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Humbled by hurt
Jun 24, 2019, By: Lauren Cavanagh
a nurse looking after a patient in a hospital bed

Lessons Learned

  • The most difficult moments as a nurse are often the moments that teach us the most.
  • Nursing is a challenging but rewarding career if you find ways to effectively cope with the range of emotions inherent to the human experience.
  • Being vulnerable to feelings may be hard but also healthy.

There are days when I love my job because it fills me with joy. Days when I finish my shift on a high. You know the ones.

High because a patient learned they are in remission.

Or because a patient can go home on a pass for the weekend to see her dogs, take a warm bath, and sleep in her own bed with her husband.

When a patient’s newborn grandson visits for the first time.

When a favourite patient returns for her transplant, which means things have been going well.

Joy feels so good.

More often, though, my days on the job are filled with feelings that don’t resemble joy at all. Most days, they’re filled with painful, exhausting, and raw emotion. You know the ones.

Like that day I walked in and saw a friend’s name on the assignment board, listed as a patient.

The day an 18-year-old boy was told he’d miss his high school graduation because he needed to start chemo.

Or, when that same 18-year-old wasn’t able to donate sperm before his treatment started and was told he might never be able to have kids.

The day we sent a young father to the ICU while his wife stood by.

When I watched a father wear gloves to hold his daughter’s hand because he was worried about the chemo precautions. He didn’t understand why he shouldn’t touch her because she was sweating out the toxins from her treatment.

When a patient suddenly became unconscious and a code was called, and while the team was working on her, her daughter was in the hall screaming. She had left the room for just two minutes, and didn’t understand what could have happened while she was gone to get a drink of water.

When you see the look in a family member’s eyes after they’ve stayed countless sleepless nights at the patient’s bedside, on the creaky, uncomfortable cots, and all you see is exhaustion and fear.

The days that hurt, hurt a lot. But truthfully, they teach me more than the joyful days ever will. I am humbled by the hurt, and the lessons I’m learning are powerful:

We aren’t invincible. You or I could be in that hospital bed at any time. Sometimes, these diseases seem to come out of nowhere. The patient had a cough that didn’t go away. They felt a little tired for a few weeks. Something odd was spotted on routine blood work. They just felt “off.” And now, they’re a cancer patient. There is nothing stopping that from being you or me. Just because we understand it—just because we know the diseases, the drugs, and the statistics—doesn’t mean we won’t become part of the statistics. Nurses aren’t exempt from being human.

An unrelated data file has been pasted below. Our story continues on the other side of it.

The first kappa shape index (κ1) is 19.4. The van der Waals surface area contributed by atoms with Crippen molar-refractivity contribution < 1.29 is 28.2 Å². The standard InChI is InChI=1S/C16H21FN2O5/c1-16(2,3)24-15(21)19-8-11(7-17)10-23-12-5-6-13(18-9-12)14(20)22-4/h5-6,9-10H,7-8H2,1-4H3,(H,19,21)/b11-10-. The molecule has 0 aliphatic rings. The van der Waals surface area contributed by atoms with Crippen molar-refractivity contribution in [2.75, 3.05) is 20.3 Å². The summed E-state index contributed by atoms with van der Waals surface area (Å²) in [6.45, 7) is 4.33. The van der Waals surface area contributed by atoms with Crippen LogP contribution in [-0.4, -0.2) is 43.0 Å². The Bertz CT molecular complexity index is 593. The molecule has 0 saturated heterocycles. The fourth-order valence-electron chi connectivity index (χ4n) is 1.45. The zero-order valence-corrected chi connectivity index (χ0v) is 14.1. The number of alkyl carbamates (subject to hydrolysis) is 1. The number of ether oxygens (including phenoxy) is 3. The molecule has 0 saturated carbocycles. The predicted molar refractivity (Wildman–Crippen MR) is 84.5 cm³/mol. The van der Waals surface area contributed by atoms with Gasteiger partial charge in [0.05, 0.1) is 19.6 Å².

We can’t know all the answers. We never will. You might read all the journal articles you can (and trust me, I do!). You could have been an A+ student in nursing school, you might be able to understand every EKG strip you see, and interpret every blood value, but you can’t know it all. Especially in this line of work. After nine months on the same unit, I’m just scratching the surface of hematology/oncology. It would take a lifetime and beyond to learn everything I’d want to learn. Even if you do, somehow, know all the technical answers, how can you ever answer a patient who’s asking, “Why me?” Which leads me to the next lesson…

Life isn’t fair. If you thought it might be, you’re in for a rude awakening. It doesn’t matter how nice you are, whether you recycle, run 5 km every day, just got married, volunteer at an animal shelter, or have dedicated your entire life to bettering the world around you. It doesn’t matter if you’re a new mom, a grandparent, a sister or a brother, if you’re 12 or 22 or 102. It doesn’t matter if you’ve already had cancer and kicked its ass. In fact, you might even have cancer now because of the treatment from the previous cancer. Can you imagine anything less fair? How do you soothe the hurt that comes from life’s simply being unfair?

So when we realize we aren’t invincible, we don’t have all the answers, and that life isn’t fair, then what do we do? When we have shift after shift that just hurts, then what?

As humans, I think we should let it hurt. We are just humans, after all. I’m learning that allowing myself to feel all this pain is extraordinary. It isn’t pleasant, of course. But it is profound. It makes me wonder—what happens when you stifle all that hurt? Does it contribute to nursing burnout? Does it make us cranky at home? Do we take it out on our co-workers? It wouldn’t surprise me if it contributed to all those things.

All that emotion has to come out somewhere. So, as a human, I let it sit. I feel it. I acknowledge it. And then, as a nurse, I try to let it flood my practice. For me, that looks like empathy, humility, and the simplest gestures of kindness.

I’ve cried with patients. I’ve held hands a few minutes longer when there were other things that also needed my attention. I’ve brought in a homemade lemon loaf for the patient made of skin and bones who says he finally has an appetite. I’ve been open with patients when I don’t have the answers. I know these things don’t push away the pain, but when you let yourself feel the hurt, I think it allows you to better understand what can make it all hurt just a little less.

And in the end, as nurses, isn’t that why we’re here?

Lauren Cavanagh started her career as a Registered Nurse in 2017. She spent her first year working on an inpatient hematology and medical oncology unit, and has recently transitioned into working in sexual health.